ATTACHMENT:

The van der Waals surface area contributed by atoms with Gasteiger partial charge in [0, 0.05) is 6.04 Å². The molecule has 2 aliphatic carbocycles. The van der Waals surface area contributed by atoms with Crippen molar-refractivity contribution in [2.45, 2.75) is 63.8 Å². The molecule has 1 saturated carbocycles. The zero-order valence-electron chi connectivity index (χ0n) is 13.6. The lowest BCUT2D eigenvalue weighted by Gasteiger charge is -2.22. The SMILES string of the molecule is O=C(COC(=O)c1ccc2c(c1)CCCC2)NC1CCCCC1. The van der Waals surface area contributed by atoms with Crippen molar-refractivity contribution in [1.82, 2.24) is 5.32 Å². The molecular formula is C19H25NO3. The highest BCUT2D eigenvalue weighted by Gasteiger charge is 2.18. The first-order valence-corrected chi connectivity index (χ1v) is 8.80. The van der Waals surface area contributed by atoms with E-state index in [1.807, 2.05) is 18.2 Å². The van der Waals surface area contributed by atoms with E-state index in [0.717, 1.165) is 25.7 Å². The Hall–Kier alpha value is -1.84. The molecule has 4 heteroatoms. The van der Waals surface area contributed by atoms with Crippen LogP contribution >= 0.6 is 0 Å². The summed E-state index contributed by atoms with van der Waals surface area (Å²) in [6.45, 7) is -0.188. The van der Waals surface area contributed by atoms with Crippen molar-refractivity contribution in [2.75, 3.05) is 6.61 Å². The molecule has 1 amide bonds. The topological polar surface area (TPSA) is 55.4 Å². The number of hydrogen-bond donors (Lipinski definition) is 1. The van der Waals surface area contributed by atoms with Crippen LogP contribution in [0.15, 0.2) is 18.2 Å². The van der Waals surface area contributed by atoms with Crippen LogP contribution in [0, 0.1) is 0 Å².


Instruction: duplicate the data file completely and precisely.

The van der Waals surface area contributed by atoms with Gasteiger partial charge in [0, 0.05) is 6.04 Å². The molecule has 2 aliphatic carbocycles. The van der Waals surface area contributed by atoms with Crippen molar-refractivity contribution in [2.45, 2.75) is 63.8 Å². The molecule has 1 saturated carbocycles. The zero-order valence-electron chi connectivity index (χ0n) is 13.6. The lowest BCUT2D eigenvalue weighted by Gasteiger charge is -2.22. The SMILES string of the molecule is O=C(COC(=O)c1ccc2c(c1)CCCC2)NC1CCCCC1. The van der Waals surface area contributed by atoms with Crippen molar-refractivity contribution in [1.82, 2.24) is 5.32 Å². The molecular formula is C19H25NO3. The highest BCUT2D eigenvalue weighted by Gasteiger charge is 2.18. The first-order valence-corrected chi connectivity index (χ1v) is 8.80. The van der Waals surface area contributed by atoms with E-state index in [1.807, 2.05) is 18.2 Å². The van der Waals surface area contributed by atoms with E-state index in [0.717, 1.165) is 25.7 Å². The Hall–Kier alpha value is -1.84. The molecule has 4 heteroatoms. The van der Waals surface area contributed by atoms with Crippen LogP contribution >= 0.6 is 0 Å². The summed E-state index contributed by atoms with van der Waals surface area (Å²) in [6.45, 7) is -0.188. The van der Waals surface area contributed by atoms with Crippen molar-refractivity contribution in [2.75, 3.05) is 6.61 Å². The molecule has 1 amide bonds. The topological polar surface area (TPSA) is 55.4 Å². The number of hydrogen-bond donors (Lipinski definition) is 1. The van der Waals surface area contributed by atoms with Crippen LogP contribution in [0.15, 0.2) is 18.2 Å². The van der Waals surface area contributed by atoms with Crippen LogP contribution in [0, 0.1) is 0 Å².